And consumers like that kind of thing. Consumers like the idea of simpler ingredients.

    Well, Michael Moss, let’s talk about that. Titanium dioxide sounds pretty dangerous. But we also are talking about antibiotics in chicken, which makes a really big chicken, right, really big chickens. I wonder how, well, dangerous that really is.

    MICHAEL MOSS, Author, “Salt Sugar Fat”: Well, the danger is the key word here.

    I think many of these ingredients are simply artificial, not wholesome-sounding, but really sort of pose no danger. I was looking at the Panera list. And there’s all sorts of things in there that actually pose no health risk at all to anybody, including vanilla.

    And then I ask the company why, and they go, well, look, we just prefer to switch over from an artificial vanilla to the real thing. And I think Allison really sort of hit a point here. Much of what this is about are these food giants trying to regain the trust of customers who are caring more and more about what they put in their bodies and caring less and less for some of the strategies we have seen from the processed food industry over the years.

    GWEN IFILL: Well, for instance, Allison, genetically modified ingredients carries the smack of something artificial, which isn’t good for you, but how do you get that out of a food chain for a sandwich shop, for instance, where it might affect the sandwich bun, the meat in the sandwich?

    ALLISON AUBREY: Well, for instance, if you take the sandwich as an example, a few years ago, there was an episode where Subway found itself in a kerfuffle over a compound called azodicarbonamide.

    And people were saying, why is this compound in my Subway bread? It turns out azodicarbonamide is also found in yoga mats because it works on texture, and in dough it helps soften up or keep the right texture for dough. In yoga mats, it is sort of a plasticizer that softens out or gives a yoga mat the right consistency.

    Now, it seems crazy, right, that you would have the same compound in a yoga mat as you have in your bread. So you start asking a few question, why is this in here, is there a risk? Well, the risks, according to the FDA, are nonexistent when it comes to the amounts that are found in the bread. Scientists love to point out that the dose is the poison, the dose makes the poison, right?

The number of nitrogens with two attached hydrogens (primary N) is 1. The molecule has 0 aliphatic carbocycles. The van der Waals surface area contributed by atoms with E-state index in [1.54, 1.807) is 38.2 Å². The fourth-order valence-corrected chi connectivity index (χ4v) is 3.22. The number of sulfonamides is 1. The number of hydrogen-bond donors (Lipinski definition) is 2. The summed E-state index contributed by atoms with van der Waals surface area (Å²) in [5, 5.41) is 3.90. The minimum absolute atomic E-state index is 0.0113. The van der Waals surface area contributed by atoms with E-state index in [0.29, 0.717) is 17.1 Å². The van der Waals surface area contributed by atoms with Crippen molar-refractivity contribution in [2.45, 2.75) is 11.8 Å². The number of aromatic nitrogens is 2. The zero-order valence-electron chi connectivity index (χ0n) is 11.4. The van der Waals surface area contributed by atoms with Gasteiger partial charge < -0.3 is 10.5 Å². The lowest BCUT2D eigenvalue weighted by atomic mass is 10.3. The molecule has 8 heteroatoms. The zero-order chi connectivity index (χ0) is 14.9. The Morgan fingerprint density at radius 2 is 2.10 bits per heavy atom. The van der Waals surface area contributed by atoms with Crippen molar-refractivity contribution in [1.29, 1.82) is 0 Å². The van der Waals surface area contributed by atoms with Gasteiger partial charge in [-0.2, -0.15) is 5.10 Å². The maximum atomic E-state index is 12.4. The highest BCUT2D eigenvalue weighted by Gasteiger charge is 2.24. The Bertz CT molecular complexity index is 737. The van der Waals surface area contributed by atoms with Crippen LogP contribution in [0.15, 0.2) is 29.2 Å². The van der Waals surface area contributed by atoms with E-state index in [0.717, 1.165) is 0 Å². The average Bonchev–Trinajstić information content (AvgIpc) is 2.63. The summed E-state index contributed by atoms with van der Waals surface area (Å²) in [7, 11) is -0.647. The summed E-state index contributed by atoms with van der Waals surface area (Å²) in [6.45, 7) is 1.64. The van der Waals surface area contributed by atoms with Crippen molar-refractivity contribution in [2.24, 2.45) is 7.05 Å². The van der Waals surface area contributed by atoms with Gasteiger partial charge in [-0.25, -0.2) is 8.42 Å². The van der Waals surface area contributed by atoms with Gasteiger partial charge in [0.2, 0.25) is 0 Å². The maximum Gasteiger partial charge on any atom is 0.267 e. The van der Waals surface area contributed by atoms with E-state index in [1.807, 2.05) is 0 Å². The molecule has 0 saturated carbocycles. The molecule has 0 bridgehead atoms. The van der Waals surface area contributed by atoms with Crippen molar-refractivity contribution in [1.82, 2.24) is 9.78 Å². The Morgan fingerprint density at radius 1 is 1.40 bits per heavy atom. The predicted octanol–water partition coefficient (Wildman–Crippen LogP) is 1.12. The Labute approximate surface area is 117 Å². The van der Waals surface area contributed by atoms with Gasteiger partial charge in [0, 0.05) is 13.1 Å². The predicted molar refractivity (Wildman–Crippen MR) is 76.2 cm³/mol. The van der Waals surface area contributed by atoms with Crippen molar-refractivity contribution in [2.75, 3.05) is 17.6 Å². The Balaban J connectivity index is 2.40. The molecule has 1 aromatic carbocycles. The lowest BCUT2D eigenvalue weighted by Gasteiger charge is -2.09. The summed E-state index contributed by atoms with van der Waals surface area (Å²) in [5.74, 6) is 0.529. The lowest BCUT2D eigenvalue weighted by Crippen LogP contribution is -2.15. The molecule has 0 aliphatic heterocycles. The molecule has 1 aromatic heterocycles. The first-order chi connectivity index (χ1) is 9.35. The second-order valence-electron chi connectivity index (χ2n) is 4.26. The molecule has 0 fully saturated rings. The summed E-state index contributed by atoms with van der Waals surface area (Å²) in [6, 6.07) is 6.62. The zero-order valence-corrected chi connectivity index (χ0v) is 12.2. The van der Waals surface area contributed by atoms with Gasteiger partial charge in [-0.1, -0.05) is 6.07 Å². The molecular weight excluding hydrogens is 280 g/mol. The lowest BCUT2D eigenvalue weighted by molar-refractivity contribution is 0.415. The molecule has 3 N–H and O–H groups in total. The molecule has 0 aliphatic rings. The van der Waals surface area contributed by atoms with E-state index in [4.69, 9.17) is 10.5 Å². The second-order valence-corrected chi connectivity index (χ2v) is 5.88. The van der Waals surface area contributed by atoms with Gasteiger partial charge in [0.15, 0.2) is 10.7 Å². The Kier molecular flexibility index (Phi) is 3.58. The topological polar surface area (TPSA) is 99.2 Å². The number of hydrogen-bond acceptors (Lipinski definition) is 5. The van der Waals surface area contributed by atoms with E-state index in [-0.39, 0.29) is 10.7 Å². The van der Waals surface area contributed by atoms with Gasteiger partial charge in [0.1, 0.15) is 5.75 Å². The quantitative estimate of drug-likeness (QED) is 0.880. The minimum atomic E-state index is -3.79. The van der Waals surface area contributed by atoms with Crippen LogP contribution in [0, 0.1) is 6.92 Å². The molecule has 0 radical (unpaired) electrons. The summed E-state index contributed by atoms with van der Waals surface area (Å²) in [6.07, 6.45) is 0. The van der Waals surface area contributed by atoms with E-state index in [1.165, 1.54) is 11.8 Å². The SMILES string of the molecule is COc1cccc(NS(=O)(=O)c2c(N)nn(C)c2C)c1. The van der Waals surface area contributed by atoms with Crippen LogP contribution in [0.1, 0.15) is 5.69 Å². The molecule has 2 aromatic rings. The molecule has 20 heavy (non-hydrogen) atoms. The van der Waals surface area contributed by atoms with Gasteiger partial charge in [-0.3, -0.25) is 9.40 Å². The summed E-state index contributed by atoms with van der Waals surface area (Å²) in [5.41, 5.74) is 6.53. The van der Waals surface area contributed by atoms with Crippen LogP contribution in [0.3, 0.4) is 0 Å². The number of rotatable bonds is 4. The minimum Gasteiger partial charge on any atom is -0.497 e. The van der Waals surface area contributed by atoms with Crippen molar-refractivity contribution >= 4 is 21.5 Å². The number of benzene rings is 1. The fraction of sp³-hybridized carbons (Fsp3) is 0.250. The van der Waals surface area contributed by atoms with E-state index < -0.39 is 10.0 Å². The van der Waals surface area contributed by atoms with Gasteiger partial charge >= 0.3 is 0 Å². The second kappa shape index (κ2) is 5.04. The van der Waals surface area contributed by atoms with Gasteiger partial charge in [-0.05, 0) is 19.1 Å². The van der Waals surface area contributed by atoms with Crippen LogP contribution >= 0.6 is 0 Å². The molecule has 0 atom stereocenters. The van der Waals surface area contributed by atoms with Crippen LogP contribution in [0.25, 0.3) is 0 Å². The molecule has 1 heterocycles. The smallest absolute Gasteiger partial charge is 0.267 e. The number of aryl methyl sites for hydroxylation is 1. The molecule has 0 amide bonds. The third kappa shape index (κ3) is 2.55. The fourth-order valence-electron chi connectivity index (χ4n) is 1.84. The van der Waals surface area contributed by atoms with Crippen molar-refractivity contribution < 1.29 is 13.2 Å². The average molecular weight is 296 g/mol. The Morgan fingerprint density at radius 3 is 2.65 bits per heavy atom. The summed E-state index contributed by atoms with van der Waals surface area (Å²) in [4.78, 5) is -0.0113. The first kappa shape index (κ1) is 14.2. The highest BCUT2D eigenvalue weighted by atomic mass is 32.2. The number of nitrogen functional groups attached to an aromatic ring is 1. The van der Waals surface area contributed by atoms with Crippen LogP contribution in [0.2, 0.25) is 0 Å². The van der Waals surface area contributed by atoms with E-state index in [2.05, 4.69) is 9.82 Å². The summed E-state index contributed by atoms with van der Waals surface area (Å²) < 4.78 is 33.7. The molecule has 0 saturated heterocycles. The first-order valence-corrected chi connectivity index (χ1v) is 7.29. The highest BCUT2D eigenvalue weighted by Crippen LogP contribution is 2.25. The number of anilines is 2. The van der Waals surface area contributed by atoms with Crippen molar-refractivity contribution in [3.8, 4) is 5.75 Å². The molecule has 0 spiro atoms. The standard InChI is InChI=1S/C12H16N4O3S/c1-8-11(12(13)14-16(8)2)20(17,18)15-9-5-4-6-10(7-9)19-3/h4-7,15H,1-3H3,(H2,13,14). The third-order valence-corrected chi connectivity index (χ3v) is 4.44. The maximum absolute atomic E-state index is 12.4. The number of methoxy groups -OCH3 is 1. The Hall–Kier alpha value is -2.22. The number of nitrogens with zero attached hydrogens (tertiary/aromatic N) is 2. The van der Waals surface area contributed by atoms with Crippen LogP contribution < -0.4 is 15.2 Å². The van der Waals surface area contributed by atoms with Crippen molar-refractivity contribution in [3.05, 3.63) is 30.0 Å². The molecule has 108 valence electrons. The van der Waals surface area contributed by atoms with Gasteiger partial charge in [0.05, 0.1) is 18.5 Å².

So there have been some studies where you look at industrial workers who are exposed to azodicarbonamide, and you start to see issues of breathing or asthma, but in the tiny, tiny doses that we would be exposed to them in bread, the FDA has said, you know, this stuff is OK. The problem is consumer sentiment has shifted and consumers are saying, hey, if this is a compound in my yoga mat, I don’t want it in my bread.

    GWEN IFILL: Well, Michael Moss, how much of this is simply about consumer sentiment and business imperative, and how much of this is about making our food healthier, really?

    MICHAEL MOSS: No, I think — I think almost all of it is business imperative.

    And some of these companies really, I think, do deeply care about the health profile of their products. Another factor, though, they’re getting more pressure from start-up ventures, you know, low capital, but taking high risks and kind of swooping in and looking at the entire food system in this country like they looked at the telecom industry back in the 1970s.

    So, everything from farming to distribution to warehousing to how you store produce in your kitchen is all being rethought. And I think the food giants are realizing that one of the big myths of them is that they can innovate. And they can’t innovate like they used. And they’re going to have to turn to these smaller companies for fresh ideas, which these days to people mean natural, simple, plain ingredients I can understand and feed my kids without worrying.

    GWEN IFILL: Would labeling be enough, Allison, just — if they just said, this is what’s here, or is that something that’s unpronounceable just inherently seems dangerous to people?

    ALLISON AUBREY: I think transparency is only part of the solution, because if you have to do a lot of communication about why something with this long, gobbledygook name of azodicarbonamide is in your food, if it takes you longer than five seconds to explain that, you have sort of lost people.